As a leader, balancing your individual responsibilities and your responsibilities to your team might seem like an impossible task. Many times, people approach a leadership role assuming that there will never be enough time in the day. They accept that being spread thin is just part of the job.
To prove this doesn’t have to be the case, we’re busting a few common workplace myths that often lead people to overwork!
Myth #1. If I work longer hours, I’ll get more work done.
The longer you work, the more tasks you will finish — this sounds logical, right? How much of that late night work is valuable, though? Overworking yourself often leads to an increase in mistakes, lower quality results, and a decrease in innovation. If your brain is constantly checking off tasks, it never has the time to rest, reset, and recoup the energy to creatively brainstorm.
This mindset of “longer hours = more productivity” can also negatively affect your team. As a leader, you set the tone for your team. They look to you for how much time they should spend on an assignment and what mentality they should approach a task with. If you constantly rush to finish a task, appear stressed in the workplace, and respond negatively to others’ requests, your team will notice. They might even begin to adopt these behaviors. Once your team becomes overworked, issues will develop, resulting in low morale, poor quality work, and stunted creativity.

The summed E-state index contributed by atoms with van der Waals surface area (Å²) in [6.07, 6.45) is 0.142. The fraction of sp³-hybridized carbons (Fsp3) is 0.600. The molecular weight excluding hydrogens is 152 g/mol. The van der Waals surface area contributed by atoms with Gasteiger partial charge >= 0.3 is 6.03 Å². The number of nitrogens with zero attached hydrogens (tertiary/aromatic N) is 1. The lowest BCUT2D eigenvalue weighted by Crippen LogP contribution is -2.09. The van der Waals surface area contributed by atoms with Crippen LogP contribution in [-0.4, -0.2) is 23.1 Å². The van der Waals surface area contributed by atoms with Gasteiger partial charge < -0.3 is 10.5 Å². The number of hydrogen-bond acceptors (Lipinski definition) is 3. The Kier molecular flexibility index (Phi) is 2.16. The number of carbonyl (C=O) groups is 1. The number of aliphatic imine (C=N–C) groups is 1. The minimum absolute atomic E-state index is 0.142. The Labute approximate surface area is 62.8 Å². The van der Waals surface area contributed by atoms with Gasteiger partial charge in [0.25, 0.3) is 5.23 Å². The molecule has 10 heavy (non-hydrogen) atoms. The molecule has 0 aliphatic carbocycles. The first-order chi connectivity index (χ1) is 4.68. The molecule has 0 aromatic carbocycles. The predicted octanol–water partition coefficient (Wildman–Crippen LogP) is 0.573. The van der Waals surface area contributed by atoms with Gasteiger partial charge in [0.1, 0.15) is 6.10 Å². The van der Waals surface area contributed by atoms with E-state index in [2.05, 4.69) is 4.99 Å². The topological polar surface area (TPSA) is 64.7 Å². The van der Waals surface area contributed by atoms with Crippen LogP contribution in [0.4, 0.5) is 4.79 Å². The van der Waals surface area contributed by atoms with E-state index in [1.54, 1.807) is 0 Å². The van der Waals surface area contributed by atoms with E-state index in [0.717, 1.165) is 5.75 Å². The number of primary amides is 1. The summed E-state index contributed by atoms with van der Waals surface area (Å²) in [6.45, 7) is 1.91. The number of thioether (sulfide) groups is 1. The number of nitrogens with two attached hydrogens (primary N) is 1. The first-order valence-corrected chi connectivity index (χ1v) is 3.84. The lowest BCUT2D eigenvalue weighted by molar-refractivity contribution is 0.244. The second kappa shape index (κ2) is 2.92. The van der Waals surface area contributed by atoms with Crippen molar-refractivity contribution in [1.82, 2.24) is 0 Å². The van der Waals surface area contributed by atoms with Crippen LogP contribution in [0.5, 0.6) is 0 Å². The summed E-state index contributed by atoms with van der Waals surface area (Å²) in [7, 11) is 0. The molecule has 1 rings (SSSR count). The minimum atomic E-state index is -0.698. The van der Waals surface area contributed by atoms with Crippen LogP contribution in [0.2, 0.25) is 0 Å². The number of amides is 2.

You’ve got to ask yourself: is the extra hour or two of work really worthy the fallout myself and others may experience?
Ready to bust more myths?
Keep an eye on our blog to see when we post about Myth #2: “Team meetings waste time that could be used for other priority items” and Myth #3: “It will take longer to train them than it will for me to do it myself.”